3. To return to Bairoch's figures, the U.S. in coalition with the U.K. (another 11 percent) and the Soviet Union (another 9 percent) possessed 51 percent of world manufacturing capacity--a 4-to-1 advantage over Germany, and a 2-to-1 advantage over all of non-Soviet, continental Europe combined (independent states that merely traded with Germany included). Moreover, even these figures understate the margin of Allied advantage, given how the U.S. economy boomed during the war years (its economy growing about three-quarters), and Britain brought its broader Empire with its additional resources into the alliance. Considering the access to the food, energy and raw materials needed to keep all that capacity humming would seem likely to widen the disparity rather than diminish it.
In fairness, this was somewhat offset by two factors: German conquest of much of the western Soviet Union, and the absorption of a portion of Allied resources by the simultaneous war in the Asia-Pacific region. However, much of the Soviet industrial base in the conquered parts was hurriedly relocated eastward ahead of their advance, and contributed to the Soviet productive effort (and more still denied the Germans). At the same time the diversion of Allied resources by the Pacific War was limited by Japan's more modest military-industrial capability (it had just 5 percent of world manufacturing in 1938), China's weight on the Allied side (much of the Japanese army and air force tied up fighting against the Chinese), and the Allies' prioritization of the war in Europe (the "Europe First" or "Germany First" policy).
4. Tooze contends that the rise of German output in the last part of the war was largely the result of decisions taken earlier in it, and Speer simply around when those decisions paid off in the form of production gains. Tooze also offers a critical view of those initiatives Speer did undertake, like the effort to mass-produce U-boats late in the war.
5. While the critique of German strategy is solid, Tooze treats Allied strategy much less critically--a particular weakness when it comes to his assessment of the Combined Bomber Offensive.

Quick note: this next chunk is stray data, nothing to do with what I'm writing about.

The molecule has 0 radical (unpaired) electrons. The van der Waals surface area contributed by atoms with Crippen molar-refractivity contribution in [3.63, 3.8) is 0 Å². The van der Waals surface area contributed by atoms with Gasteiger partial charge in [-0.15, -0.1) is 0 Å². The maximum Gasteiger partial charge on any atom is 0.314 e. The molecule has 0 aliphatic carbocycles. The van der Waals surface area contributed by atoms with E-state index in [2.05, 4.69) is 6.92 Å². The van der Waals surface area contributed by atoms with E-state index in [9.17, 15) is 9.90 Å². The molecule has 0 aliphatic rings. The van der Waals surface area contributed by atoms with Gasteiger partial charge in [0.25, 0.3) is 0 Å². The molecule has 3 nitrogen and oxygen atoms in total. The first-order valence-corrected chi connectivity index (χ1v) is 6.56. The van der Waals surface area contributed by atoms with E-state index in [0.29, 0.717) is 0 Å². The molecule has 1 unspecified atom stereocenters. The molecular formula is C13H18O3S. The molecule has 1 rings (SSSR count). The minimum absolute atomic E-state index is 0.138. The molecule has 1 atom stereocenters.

6. The body of work regarding Britain in this respect can be found distilled in Clive Ponting's impressive 1940: Myth and Reality.

Reading Revisionism

It seems to me that I have been running across a great deal of revisionist World War II-era economic history as of late, focused primarily on how the balance stood between two of the war's major participants--Britain and Germany.

The old view was that the British Empire was stodgy and enfeebled, and looked it when it went up against sleek, ultra-modern, ultra-efficient Germany.

Much recent historiography has taken a different view--that Germany was not really so tough, nor Britain's performance so shabby. That it was really Germany that was the economic underdog against the trading and financial colossus--and, for all its dings, the techno-industrial colossus--Britain happened to be.

Of course, there is nothing wrong with revisionism as such. New information, and the availability of new ways of looking at, should prompt rethinkings of old perceptions and assumptions. However, revisionism also has a way of pandering to the fashion of the times--and this seems to be one of those cases.

This line of argument seems to say that Britain didn't do so badly out of free trade. That the country's weaknesses in manufacturing just didn't matter that much--that the emphasis on finance instead was just fine. That, by implication, the conservative establishment did just fine, overseeing the economy, and managing the country's foreign affairs, and then fighting the war--not needing any help from a bunch of lefties and Laborites, thank you very much, and certainly not disgracing itself the way they claim it had clearly done post-Dunkirk.

It seems more than coincidence that this is all very congenial to a conservative outlook--in particular the one that today says free trade, financialization, deindustrialization, the balance of payments (and all the rest of the consequences the neoliberal turn has had for the economies of the developed world) simply do not matter, that our future can be trusted to economic orthodoxy, that critical and dissenting views have nothing to offer. And also the one that says Britain can do just fine on its own, without any allies, continental or otherwise.

It is no more convincing in regard to the past than it is in regard to the present.

Still, even if one doubts the more extreme claims (there is simply no refuting Britain's failures as a manufacturing and trading nation), there is a considerable body of hard fact making it clear that Germany had some grave weaknesses--and Britain, some strengths that have to be acknowledged in any proper appraisal of the way the war was fought. So does it go in two books I have just reviewed here--Adam Tooze's study of the German economy in the Nazi period, The Wages of Destruction; and David Edgerton's more self-explanatory title, Britain's War Machine.